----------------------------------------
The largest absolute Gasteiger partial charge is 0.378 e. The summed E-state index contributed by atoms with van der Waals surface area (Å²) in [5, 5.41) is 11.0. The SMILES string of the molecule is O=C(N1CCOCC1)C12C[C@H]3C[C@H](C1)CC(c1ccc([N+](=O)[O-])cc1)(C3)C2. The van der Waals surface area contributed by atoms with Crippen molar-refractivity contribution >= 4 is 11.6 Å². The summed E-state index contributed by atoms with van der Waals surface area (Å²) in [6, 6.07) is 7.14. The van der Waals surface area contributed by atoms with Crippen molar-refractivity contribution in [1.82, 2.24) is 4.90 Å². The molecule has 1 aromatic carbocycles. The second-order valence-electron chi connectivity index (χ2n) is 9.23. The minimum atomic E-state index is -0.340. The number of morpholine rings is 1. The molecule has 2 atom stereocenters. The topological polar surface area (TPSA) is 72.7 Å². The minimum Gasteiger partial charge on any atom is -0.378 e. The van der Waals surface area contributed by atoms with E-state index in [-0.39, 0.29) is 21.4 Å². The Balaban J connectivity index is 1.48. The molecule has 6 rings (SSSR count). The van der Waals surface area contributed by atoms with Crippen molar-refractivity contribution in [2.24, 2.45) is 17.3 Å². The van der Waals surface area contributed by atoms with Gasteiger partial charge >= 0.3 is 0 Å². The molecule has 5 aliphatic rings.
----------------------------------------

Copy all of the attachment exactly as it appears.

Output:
The largest absolute Gasteiger partial charge is 0.378 e. The summed E-state index contributed by atoms with van der Waals surface area (Å²) in [5, 5.41) is 11.0. The SMILES string of the molecule is O=C(N1CCOCC1)C12C[C@H]3C[C@H](C1)CC(c1ccc([N+](=O)[O-])cc1)(C3)C2. The van der Waals surface area contributed by atoms with Crippen molar-refractivity contribution >= 4 is 11.6 Å². The summed E-state index contributed by atoms with van der Waals surface area (Å²) in [6, 6.07) is 7.14. The van der Waals surface area contributed by atoms with Crippen molar-refractivity contribution in [1.82, 2.24) is 4.90 Å². The molecule has 1 aromatic carbocycles. The second-order valence-electron chi connectivity index (χ2n) is 9.23. The minimum atomic E-state index is -0.340. The number of morpholine rings is 1. The molecule has 2 atom stereocenters. The topological polar surface area (TPSA) is 72.7 Å². The minimum Gasteiger partial charge on any atom is -0.378 e. The van der Waals surface area contributed by atoms with E-state index in [-0.39, 0.29) is 21.4 Å². The Balaban J connectivity index is 1.48. The molecule has 6 rings (SSSR count). The van der Waals surface area contributed by atoms with Crippen molar-refractivity contribution in [2.24, 2.45) is 17.3 Å². The van der Waals surface area contributed by atoms with Gasteiger partial charge >= 0.3 is 0 Å². The molecule has 5 aliphatic rings.